From leaving academia to finding my way back
And how this shaped my approach
Hi, I'm David.
I’m a researcher and professional trainer in Marseille, France. I’ve had a highly unusual career, shuttling in and out of academia. Over the years, I learned techniques from marketing, journalism and design, which I adapted for research to enable fast, clear and compelling writing. Here’s how it came about.
After my PhD, I left academia – forever, I thought – and set up an educational charity. I had to continuously write grant applications to keep the charity afloat. They were submitted to non-academic funders, so I had to write them in plain language with a focus on convincing, rather than on technical details. I realize now that not learning to write research grants was a blessing – I learned to write ‘naturally’, avoiding the bad habits and clichés of academia.
Meanwhile, a small finding I had made during my PhD nagged me. Over the next 7 years, I did bioinformatics research in my spare time and managed to author one paper on this finding. I didn’t know it then, but this paper would allow me to come back to academia...
Learning what happens on funding panels
My first stroke of luck was to land a job at a major research funding body: the Wellcome Trust, in London. Being on the other side of the fence and learning what goes on in funding panels was a fantastic experience. One day I heard of a ‘career re-entry’ fellowship, which enabled people who had left research to re-enter it. I had never thought I’d go back to research, but this was a perfect opportunity.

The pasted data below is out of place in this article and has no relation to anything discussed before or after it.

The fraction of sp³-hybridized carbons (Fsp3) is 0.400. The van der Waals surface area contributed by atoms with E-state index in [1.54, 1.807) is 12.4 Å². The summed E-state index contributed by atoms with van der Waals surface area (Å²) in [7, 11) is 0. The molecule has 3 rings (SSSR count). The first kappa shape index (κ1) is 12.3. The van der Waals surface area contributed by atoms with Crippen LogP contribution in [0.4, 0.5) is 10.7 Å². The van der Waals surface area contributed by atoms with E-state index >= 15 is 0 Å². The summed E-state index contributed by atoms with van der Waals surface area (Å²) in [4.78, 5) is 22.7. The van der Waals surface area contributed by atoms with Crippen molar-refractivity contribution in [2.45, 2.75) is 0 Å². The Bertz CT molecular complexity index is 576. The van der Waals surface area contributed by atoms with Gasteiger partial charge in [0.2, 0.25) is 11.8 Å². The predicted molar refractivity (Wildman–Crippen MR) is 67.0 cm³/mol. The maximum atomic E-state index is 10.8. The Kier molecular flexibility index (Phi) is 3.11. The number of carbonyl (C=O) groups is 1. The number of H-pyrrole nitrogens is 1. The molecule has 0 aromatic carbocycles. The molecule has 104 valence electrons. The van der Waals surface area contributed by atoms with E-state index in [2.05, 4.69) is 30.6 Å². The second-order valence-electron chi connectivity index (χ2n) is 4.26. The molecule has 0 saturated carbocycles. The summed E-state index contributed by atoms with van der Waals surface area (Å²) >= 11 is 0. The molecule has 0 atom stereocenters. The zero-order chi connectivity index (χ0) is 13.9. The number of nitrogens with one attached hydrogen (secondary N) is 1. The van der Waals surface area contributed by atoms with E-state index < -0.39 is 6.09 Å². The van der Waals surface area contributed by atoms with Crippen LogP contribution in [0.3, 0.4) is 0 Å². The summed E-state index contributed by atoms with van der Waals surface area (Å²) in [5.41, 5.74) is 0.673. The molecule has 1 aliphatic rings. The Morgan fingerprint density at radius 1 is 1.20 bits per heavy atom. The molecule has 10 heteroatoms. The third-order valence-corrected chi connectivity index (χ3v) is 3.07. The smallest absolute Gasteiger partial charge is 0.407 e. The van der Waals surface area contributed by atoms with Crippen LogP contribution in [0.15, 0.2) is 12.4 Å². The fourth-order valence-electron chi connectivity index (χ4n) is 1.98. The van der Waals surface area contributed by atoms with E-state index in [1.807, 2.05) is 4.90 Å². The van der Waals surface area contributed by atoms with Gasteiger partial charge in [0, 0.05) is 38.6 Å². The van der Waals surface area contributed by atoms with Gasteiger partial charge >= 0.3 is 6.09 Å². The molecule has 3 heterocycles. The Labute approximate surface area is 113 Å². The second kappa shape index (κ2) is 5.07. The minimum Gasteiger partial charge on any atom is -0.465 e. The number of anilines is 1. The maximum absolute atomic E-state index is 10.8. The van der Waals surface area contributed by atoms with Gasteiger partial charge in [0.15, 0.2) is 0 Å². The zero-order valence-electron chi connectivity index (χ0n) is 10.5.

I wrote my fellowship application applying the techniques learned during my time as director of a charity, adapting them to research – and it worked! The panel was enthusiastic, and considered the paper I had published in my spare time the equivalent of a postdoc. I found myself a research fellow in Oxford... 8 years after having left academia.
My goal: help you write and present compellingly, so you have more time for research!
As a researcher, I continued to develop efficient methods for designing proposals, papers, talks… and enjoyed passing them on so much that I decided to become a trainer. After 10 years, these methods are honed to the point that they can be conveyed in short, simple books.
These books will help you design compelling proposals, articles, talks, CVs…. The books are very different from other resources on these topics, because they’re based on what works (techniques from journalism, marketing, and design, complemented by insights from having worked in funding body), rather than on mere habits. Each book presents a simple aspect, with step-by-step methods that you can immediately apply.
At last, you'll have less admin and more time for research...
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